Wood Element – Wood Element people are the leaders, inventors, seekers, and visionaries. They will take the lead in groups and take action steps to create movement in projects. They can easily vacillate between being introverted and extroverted depending on what a situation calls for. When movement in projects or relationships stalls, the Wood element is quick to become frustrated. Wood elements keep things in forward motion and their challenge is to know when to contract their energy or take a step back in order for real expansion to occur.

Fire Element – Fire Element people are high energy and generally extroverted. They are often the life of the party and enjoy life. Similar to a flame, they create the highest expression of energy in the form of enthusiasm and passion. Fire elements provide the fuel in projects in order that they manifest in its highest and truest form. When out of balance, the Fire element can become burnt out. Its energy can easily scatter in too many areas without proper focus, which can lead to anxiety.

Earth Element – Earth Element people are the grounding force that keeps the status quo maintained so that change doesn’t happen too quickly. They are highly supportive people that bring harmony to groups and help maintain the peace. They go out of their way to not ruffle feathers. They do not like change and can become controlling if taken to the extreme. Worry is their default emotion, especially when something seems out of their control that could lead to possible change.

Metal Element – Metal Element people are natural organizers and keep things in check and on schedule. They make great accountants, engineers, scientists, editors, architects, personal assistants, and professional organizers. They are detail-oriented, focused, and love an orderly environment with even their storage items labeled appropriately. They tend to cut to the chase in conversation without the need for embellishments. Their imbalance can show up as being obsessive, perfectionist, or overly rigid in their mindsets. They tend to have tunnel vision without the ability to see a bigger picture.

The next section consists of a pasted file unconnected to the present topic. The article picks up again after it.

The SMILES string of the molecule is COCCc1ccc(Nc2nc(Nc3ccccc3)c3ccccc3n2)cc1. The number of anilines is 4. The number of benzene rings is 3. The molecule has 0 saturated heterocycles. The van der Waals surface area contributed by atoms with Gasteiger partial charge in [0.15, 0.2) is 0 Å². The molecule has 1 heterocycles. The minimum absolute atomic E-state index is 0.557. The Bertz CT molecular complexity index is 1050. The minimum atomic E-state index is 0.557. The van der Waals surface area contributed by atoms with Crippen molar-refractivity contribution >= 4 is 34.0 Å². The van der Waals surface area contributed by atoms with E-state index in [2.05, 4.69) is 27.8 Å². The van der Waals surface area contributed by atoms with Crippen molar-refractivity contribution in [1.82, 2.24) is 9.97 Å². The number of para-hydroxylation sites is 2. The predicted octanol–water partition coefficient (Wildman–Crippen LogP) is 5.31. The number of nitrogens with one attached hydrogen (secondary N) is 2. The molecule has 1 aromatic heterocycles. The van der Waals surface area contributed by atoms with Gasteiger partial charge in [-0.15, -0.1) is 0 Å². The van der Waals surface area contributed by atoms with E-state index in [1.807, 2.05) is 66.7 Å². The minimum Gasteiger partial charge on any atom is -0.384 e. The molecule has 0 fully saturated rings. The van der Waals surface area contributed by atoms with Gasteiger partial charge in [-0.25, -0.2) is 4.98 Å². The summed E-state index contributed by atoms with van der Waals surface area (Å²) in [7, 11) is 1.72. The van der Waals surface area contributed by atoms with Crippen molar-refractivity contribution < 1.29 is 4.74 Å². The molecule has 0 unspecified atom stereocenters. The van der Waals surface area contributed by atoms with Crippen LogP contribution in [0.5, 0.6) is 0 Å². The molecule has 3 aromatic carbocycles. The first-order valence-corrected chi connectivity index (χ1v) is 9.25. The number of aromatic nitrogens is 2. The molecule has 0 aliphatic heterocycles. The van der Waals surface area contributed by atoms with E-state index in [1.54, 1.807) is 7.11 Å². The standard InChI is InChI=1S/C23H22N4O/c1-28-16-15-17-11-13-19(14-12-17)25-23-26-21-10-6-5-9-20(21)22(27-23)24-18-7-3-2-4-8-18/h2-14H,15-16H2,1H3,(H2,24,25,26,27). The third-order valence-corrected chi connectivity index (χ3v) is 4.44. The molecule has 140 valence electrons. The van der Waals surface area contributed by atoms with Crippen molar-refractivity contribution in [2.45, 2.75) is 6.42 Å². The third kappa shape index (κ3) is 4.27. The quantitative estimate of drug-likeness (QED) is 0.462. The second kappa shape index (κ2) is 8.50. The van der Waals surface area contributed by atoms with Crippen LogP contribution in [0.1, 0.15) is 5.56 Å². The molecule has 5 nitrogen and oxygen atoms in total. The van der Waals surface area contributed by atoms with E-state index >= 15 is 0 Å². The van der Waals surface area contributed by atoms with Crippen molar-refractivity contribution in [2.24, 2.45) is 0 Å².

Water Element – Water Element people are quiet and typically introverted, and yet so unassuming. They hold a quiet strength. They may seem fragile at times, but they are anything but. All creation is born from water and those of the Water Element are no exception. They are deeply creative, contemplative, and introspective. When out of balance, Water elements can become withdrawn and aloof. They tend to keep their emotions close to them and process slowly before taking action.

Being is the New Doing, LVBX MagazineTisha Morris is the best-selling author of Decorating With the Five Elements of Feng Shui (Llewellyn 2015), Mind Body Home: Transform Your Life One Room at a Time (Llewellyn 2012), Feng Shui Your Life: The Quick Guide to DeclutteringYour Home and Renewing Your Life (Turner Publishing 2010). Tisha is based in Los Angeles where she works with homes and business and facilitates trainings. To learn more, visit Earth Home with Tisha Morris.